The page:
All in all, Play provided everything we needed to write our server code. Static callback methods for dealing with each request meant we had to introduce a slightly ugly global state object, but code quality and testability is never a huge concern on a hack day.
Good: Plenty of nice features that we didn’t need
By default Play allows you to respond to
POST requests by passing Java data objects into Handlebars-style templates. The template language is proprietary to Play but simple to learn, and if you don’t like it you can swap it out for something else. Database integration looks good as well.
Bad: Promise of equal support for Java and Scala not delivered
From the start, Play presents itself as a language agnostic framework. However, I offer these three nuggets of information:
- For version 2.0.0 the entire core of the framework was rewritten in Scala from the original Java.
- The default templating language was also changed to Scala from Groovy.
- The build tool was changed to SBT (Simple Build Tool).
This gives a pretty clear indication of which direction the core contributors want to move in!
In theory, these changes to the underlying framework shouldn’t have to affect the users of the framework; for example, although the SBT build file looks strange to my Java-trained eye, I never had to do anything with it apart from add a few dependencies by following the convention already contained in the file. The templates that you write are technically using Scala syntax, but it’s easily readable.
Unfortunately, the “Scala first” mindset of the core team seems to be bleeding into the end user experience, particularly when it comes to documentation. The getting started and installation guides are admirably maintained equally in both languages, but this does not hold true as you move into the more advanced parts of the framework. On more than one occasion I would come across documentation that described exactly what I needed to do with Scala code examples, but the equivalent Java page was either out of date or didn’t exist at all.
Although I haven’t used Scala before, it isn’t usually a problem translating code examples from one language to another. When you only have 24 hours to build something you would obviously prefer not to spend time learning the syntax of a new language, but it doesn’t take very long to pick up. That’s not the problem.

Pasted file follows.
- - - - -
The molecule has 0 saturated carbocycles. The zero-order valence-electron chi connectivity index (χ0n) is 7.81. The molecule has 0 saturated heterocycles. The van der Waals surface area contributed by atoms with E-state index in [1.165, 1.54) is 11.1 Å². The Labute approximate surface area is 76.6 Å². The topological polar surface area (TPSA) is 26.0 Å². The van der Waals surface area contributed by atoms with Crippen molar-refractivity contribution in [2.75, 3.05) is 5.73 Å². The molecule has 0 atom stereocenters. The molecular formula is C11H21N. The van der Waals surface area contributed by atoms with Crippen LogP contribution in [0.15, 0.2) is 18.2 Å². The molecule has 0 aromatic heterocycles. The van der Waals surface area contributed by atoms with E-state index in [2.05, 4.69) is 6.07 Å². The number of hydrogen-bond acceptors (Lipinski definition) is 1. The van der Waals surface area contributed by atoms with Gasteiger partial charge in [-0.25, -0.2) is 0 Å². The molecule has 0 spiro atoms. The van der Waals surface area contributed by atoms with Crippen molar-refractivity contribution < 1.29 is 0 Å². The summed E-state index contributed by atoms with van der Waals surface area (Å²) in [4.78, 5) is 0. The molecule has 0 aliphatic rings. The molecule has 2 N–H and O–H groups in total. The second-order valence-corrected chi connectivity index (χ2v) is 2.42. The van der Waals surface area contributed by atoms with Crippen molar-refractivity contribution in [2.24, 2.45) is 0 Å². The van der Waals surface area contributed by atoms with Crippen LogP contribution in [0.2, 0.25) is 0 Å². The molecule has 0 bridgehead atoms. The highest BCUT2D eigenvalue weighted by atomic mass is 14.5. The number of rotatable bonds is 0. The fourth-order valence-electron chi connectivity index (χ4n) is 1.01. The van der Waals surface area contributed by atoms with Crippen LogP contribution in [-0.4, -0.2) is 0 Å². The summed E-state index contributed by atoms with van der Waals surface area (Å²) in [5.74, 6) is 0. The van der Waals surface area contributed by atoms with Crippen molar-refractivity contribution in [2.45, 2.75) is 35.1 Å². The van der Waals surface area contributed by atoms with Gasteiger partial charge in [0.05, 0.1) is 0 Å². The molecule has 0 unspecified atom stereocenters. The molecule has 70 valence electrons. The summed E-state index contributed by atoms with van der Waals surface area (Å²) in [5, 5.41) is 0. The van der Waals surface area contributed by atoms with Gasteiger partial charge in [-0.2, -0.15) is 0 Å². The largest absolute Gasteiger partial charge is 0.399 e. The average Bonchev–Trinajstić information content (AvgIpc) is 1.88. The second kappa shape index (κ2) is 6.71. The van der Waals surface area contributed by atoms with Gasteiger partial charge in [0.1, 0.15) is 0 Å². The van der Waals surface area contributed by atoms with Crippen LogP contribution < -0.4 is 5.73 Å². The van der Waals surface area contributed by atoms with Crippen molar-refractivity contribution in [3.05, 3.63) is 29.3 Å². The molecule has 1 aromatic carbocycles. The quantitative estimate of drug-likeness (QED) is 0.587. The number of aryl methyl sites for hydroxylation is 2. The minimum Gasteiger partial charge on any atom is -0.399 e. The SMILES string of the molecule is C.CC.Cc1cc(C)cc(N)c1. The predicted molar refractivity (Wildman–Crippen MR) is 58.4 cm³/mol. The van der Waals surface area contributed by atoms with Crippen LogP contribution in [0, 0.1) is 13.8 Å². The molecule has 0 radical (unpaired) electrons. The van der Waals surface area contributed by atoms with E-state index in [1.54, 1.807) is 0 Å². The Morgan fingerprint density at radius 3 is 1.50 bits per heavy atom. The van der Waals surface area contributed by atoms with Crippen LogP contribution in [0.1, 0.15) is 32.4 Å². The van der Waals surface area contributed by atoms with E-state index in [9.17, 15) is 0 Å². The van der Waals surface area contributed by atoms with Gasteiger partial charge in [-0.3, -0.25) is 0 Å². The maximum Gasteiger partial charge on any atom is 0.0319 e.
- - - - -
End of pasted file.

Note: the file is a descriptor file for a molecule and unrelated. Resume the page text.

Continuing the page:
The problem is that the Play API does not map from one language to the other on a one to one basis, the Scala and Java APIs seem to have diverged somewhat. Most of the core classes in Play seem to exist at least twice, once in the
play.api package (Scala version) and once in the
play.mvc package (Java version). The classes in these packages frequently do not have the same methods, method signatures, or even the same names. This means that trying to extrapolate what sort of Java code you need to write from a Scala code example is often difficult or impossible.
Too close to call: how does it scale?
From a technical perspective, Play is apparently designed to scale well to many concurrent users. However, I’m more interested in how the codebase for Play applications would scale to larger projects with potentially many developers and work streams. I did notice that quite a lot of the code we wrote wasn’t very pretty, and this seems to be because Java isn’t well suited to the asynchronous callback style of application. We ended up using a lot of anonymous inner classes to act as pseudo-closures, with all of the cruft and boilerplate this implies. If we had used Java 8 lambda expressions it would probably have improved this signficantly.
The fact that the key methods you must implement to receive events must be static also led us to writing a lot of very procedural code. You have to fight against the framework a bit if you want to do something more object oriented, and this raises concerns about how well the app could be unit tested if the code is making a lot of calls to static methods in other classes.
Since we didn’t read up on the patterns or best practices used by other Play developers and were just hacking something together, I’m happy to give Play the benefit of the doubt here and assume the ugly code was our fault!
To conclude then, what were our overall impressions of the Play Framework after 24 hours of use, and would we use it again on another project?
Firstly, to give credit where it’s due, the framework provided everything we needed to build the app that we had envisioned. We needed a framework that was easy to pick up, provided server-side interoperability with Java libraries, and could handle single page applications with persistent Websocket connections. On all of these points, Play gave us what we needed. For that reason, I wouldn’t hesitate to use it on another hack day – especially as I expect we could go a lot faster the second time round.
Whether to use Play for a more long term project is more difficult to say. If you’re a Scala developer or are interested in becoming one, I think it’s a great choice. If you’re a die hard Java developer, probably not. Although it largely works, and I’m sure almost all the same functionality is available, I suspect Java developers using Play will quickly get the nagging feeling that they are second class citizens.
Thanks for reading, and if you have any suggestions for tooling we should take a look at next time, let us know in the comments.